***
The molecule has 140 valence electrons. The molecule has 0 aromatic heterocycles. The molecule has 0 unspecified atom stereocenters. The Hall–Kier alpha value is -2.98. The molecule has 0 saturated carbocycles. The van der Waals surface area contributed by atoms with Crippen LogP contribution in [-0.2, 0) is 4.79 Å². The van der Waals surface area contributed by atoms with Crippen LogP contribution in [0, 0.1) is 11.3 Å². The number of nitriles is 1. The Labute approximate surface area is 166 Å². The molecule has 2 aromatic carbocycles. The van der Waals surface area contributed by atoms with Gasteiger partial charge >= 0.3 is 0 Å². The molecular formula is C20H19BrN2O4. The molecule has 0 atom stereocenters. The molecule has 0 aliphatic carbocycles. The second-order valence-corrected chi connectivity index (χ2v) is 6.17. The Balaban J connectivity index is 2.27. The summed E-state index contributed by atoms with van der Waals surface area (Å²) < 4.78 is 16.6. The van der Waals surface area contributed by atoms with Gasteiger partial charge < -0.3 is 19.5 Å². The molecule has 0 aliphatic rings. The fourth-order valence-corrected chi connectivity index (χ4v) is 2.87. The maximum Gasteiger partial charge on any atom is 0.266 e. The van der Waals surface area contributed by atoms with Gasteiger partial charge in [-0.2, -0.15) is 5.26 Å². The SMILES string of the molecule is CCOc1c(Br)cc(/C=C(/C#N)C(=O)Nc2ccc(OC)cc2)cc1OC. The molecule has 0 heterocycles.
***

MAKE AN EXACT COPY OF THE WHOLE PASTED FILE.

The molecule has 140 valence electrons. The molecule has 0 aromatic heterocycles. The molecule has 0 unspecified atom stereocenters. The Hall–Kier alpha value is -2.98. The molecule has 0 saturated carbocycles. The van der Waals surface area contributed by atoms with Crippen LogP contribution in [-0.2, 0) is 4.79 Å². The van der Waals surface area contributed by atoms with Crippen LogP contribution in [0, 0.1) is 11.3 Å². The number of nitriles is 1. The Labute approximate surface area is 166 Å². The molecule has 2 aromatic carbocycles. The van der Waals surface area contributed by atoms with Gasteiger partial charge >= 0.3 is 0 Å². The molecular formula is C20H19BrN2O4. The molecule has 0 atom stereocenters. The molecule has 0 aliphatic carbocycles. The second-order valence-corrected chi connectivity index (χ2v) is 6.17. The Balaban J connectivity index is 2.27. The summed E-state index contributed by atoms with van der Waals surface area (Å²) < 4.78 is 16.6. The van der Waals surface area contributed by atoms with Gasteiger partial charge < -0.3 is 19.5 Å². The molecule has 0 aliphatic rings. The fourth-order valence-corrected chi connectivity index (χ4v) is 2.87. The maximum Gasteiger partial charge on any atom is 0.266 e. The van der Waals surface area contributed by atoms with Gasteiger partial charge in [-0.2, -0.15) is 5.26 Å². The SMILES string of the molecule is CCOc1c(Br)cc(/C=C(/C#N)C(=O)Nc2ccc(OC)cc2)cc1OC. The molecule has 0 heterocycles.